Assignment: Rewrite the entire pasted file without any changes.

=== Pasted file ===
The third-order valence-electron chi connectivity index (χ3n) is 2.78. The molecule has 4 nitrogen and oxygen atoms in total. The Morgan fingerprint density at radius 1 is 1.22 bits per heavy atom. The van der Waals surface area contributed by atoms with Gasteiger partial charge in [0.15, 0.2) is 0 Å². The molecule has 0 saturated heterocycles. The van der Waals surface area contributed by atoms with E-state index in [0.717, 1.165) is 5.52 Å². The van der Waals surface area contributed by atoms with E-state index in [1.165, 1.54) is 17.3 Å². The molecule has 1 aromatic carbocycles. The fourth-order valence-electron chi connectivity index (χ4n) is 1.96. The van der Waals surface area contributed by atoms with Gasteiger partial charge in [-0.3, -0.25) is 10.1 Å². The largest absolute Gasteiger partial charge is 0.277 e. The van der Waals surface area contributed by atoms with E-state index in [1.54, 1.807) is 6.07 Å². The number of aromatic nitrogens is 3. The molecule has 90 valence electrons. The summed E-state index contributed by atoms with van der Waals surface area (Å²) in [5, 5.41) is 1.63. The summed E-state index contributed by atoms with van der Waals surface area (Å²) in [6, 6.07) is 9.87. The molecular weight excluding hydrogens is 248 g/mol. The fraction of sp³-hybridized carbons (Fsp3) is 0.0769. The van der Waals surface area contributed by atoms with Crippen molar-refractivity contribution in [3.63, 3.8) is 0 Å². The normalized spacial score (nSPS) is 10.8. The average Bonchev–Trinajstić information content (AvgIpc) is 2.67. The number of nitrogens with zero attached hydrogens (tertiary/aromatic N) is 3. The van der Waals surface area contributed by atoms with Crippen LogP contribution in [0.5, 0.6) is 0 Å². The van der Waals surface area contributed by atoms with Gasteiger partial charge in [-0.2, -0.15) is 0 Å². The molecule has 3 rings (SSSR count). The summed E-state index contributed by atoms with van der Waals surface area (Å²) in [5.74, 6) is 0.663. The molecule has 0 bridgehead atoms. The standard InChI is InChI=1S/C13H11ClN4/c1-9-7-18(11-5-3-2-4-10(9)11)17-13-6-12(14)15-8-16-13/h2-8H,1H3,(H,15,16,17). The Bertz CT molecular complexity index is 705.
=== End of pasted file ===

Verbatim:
The third-order valence-electron chi connectivity index (χ3n) is 2.78. The molecule has 4 nitrogen and oxygen atoms in total. The Morgan fingerprint density at radius 1 is 1.22 bits per heavy atom. The van der Waals surface area contributed by atoms with Gasteiger partial charge in [0.15, 0.2) is 0 Å². The molecule has 0 saturated heterocycles. The van der Waals surface area contributed by atoms with E-state index in [0.717, 1.165) is 5.52 Å². The van der Waals surface area contributed by atoms with E-state index in [1.165, 1.54) is 17.3 Å². The molecule has 1 aromatic carbocycles. The fourth-order valence-electron chi connectivity index (χ4n) is 1.96. The van der Waals surface area contributed by atoms with Gasteiger partial charge in [-0.3, -0.25) is 10.1 Å². The largest absolute Gasteiger partial charge is 0.277 e. The van der Waals surface area contributed by atoms with E-state index in [1.54, 1.807) is 6.07 Å². The number of aromatic nitrogens is 3. The molecule has 90 valence electrons. The summed E-state index contributed by atoms with van der Waals surface area (Å²) in [5, 5.41) is 1.63. The summed E-state index contributed by atoms with van der Waals surface area (Å²) in [6, 6.07) is 9.87. The molecular weight excluding hydrogens is 248 g/mol. The fraction of sp³-hybridized carbons (Fsp3) is 0.0769. The van der Waals surface area contributed by atoms with Crippen molar-refractivity contribution in [3.63, 3.8) is 0 Å². The normalized spacial score (nSPS) is 10.8. The average Bonchev–Trinajstić information content (AvgIpc) is 2.67. The number of nitrogens with zero attached hydrogens (tertiary/aromatic N) is 3. The van der Waals surface area contributed by atoms with Crippen LogP contribution in [0.5, 0.6) is 0 Å². The van der Waals surface area contributed by atoms with Gasteiger partial charge in [-0.2, -0.15) is 0 Å². The molecule has 3 rings (SSSR count). The summed E-state index contributed by atoms with van der Waals surface area (Å²) in [5.74, 6) is 0.663. The molecule has 0 bridgehead atoms. The standard InChI is InChI=1S/C13H11ClN4/c1-9-7-18(11-5-3-2-4-10(9)11)17-13-6-12(14)15-8-16-13/h2-8H,1H3,(H,15,16,17). The Bertz CT molecular complexity index is 705.